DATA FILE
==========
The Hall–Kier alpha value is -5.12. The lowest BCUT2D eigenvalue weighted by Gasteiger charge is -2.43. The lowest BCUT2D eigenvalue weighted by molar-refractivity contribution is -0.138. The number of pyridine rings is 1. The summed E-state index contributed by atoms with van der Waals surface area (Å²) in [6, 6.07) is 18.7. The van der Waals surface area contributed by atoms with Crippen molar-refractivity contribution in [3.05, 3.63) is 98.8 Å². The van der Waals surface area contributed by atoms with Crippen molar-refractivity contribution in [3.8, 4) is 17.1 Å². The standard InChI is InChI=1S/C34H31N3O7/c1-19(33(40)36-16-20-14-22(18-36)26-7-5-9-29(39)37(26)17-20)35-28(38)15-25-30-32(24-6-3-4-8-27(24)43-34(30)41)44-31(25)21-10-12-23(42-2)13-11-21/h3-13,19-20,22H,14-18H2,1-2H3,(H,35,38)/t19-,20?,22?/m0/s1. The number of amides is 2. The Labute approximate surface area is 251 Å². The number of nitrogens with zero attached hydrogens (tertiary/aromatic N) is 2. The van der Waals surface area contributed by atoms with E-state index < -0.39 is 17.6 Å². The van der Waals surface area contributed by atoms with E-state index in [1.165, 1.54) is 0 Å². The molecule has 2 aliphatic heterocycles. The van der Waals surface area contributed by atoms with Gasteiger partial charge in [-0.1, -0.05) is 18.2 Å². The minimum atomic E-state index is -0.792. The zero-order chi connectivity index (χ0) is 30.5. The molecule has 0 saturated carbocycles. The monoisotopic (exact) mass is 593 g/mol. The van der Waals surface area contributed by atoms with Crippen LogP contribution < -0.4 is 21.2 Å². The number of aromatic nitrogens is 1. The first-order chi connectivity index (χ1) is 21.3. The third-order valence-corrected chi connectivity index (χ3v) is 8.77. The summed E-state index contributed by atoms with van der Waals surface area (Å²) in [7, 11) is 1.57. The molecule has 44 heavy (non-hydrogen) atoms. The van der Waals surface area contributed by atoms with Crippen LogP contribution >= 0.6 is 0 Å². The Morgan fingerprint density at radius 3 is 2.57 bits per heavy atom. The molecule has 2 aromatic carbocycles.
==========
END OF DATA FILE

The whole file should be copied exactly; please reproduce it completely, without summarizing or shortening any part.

The Hall–Kier alpha value is -5.12. The lowest BCUT2D eigenvalue weighted by Gasteiger charge is -2.43. The lowest BCUT2D eigenvalue weighted by molar-refractivity contribution is -0.138. The number of pyridine rings is 1. The summed E-state index contributed by atoms with van der Waals surface area (Å²) in [6, 6.07) is 18.7. The van der Waals surface area contributed by atoms with Crippen molar-refractivity contribution in [3.05, 3.63) is 98.8 Å². The van der Waals surface area contributed by atoms with Crippen molar-refractivity contribution in [3.8, 4) is 17.1 Å². The standard InChI is InChI=1S/C34H31N3O7/c1-19(33(40)36-16-20-14-22(18-36)26-7-5-9-29(39)37(26)17-20)35-28(38)15-25-30-32(24-6-3-4-8-27(24)43-34(30)41)44-31(25)21-10-12-23(42-2)13-11-21/h3-13,19-20,22H,14-18H2,1-2H3,(H,35,38)/t19-,20?,22?/m0/s1. The number of amides is 2. The Labute approximate surface area is 251 Å². The number of nitrogens with zero attached hydrogens (tertiary/aromatic N) is 2. The van der Waals surface area contributed by atoms with E-state index < -0.39 is 17.6 Å². The van der Waals surface area contributed by atoms with E-state index in [1.165, 1.54) is 0 Å². The molecule has 2 aliphatic heterocycles. The van der Waals surface area contributed by atoms with Gasteiger partial charge in [-0.1, -0.05) is 18.2 Å². The minimum atomic E-state index is -0.792. The zero-order chi connectivity index (χ0) is 30.5. The molecule has 0 saturated carbocycles. The monoisotopic (exact) mass is 593 g/mol. The van der Waals surface area contributed by atoms with Crippen LogP contribution < -0.4 is 21.2 Å². The number of aromatic nitrogens is 1. The first-order chi connectivity index (χ1) is 21.3. The third-order valence-corrected chi connectivity index (χ3v) is 8.77. The summed E-state index contributed by atoms with van der Waals surface area (Å²) in [7, 11) is 1.57. The molecule has 44 heavy (non-hydrogen) atoms. The van der Waals surface area contributed by atoms with Crippen LogP contribution >= 0.6 is 0 Å². The Morgan fingerprint density at radius 3 is 2.57 bits per heavy atom. The molecule has 2 aromatic carbocycles.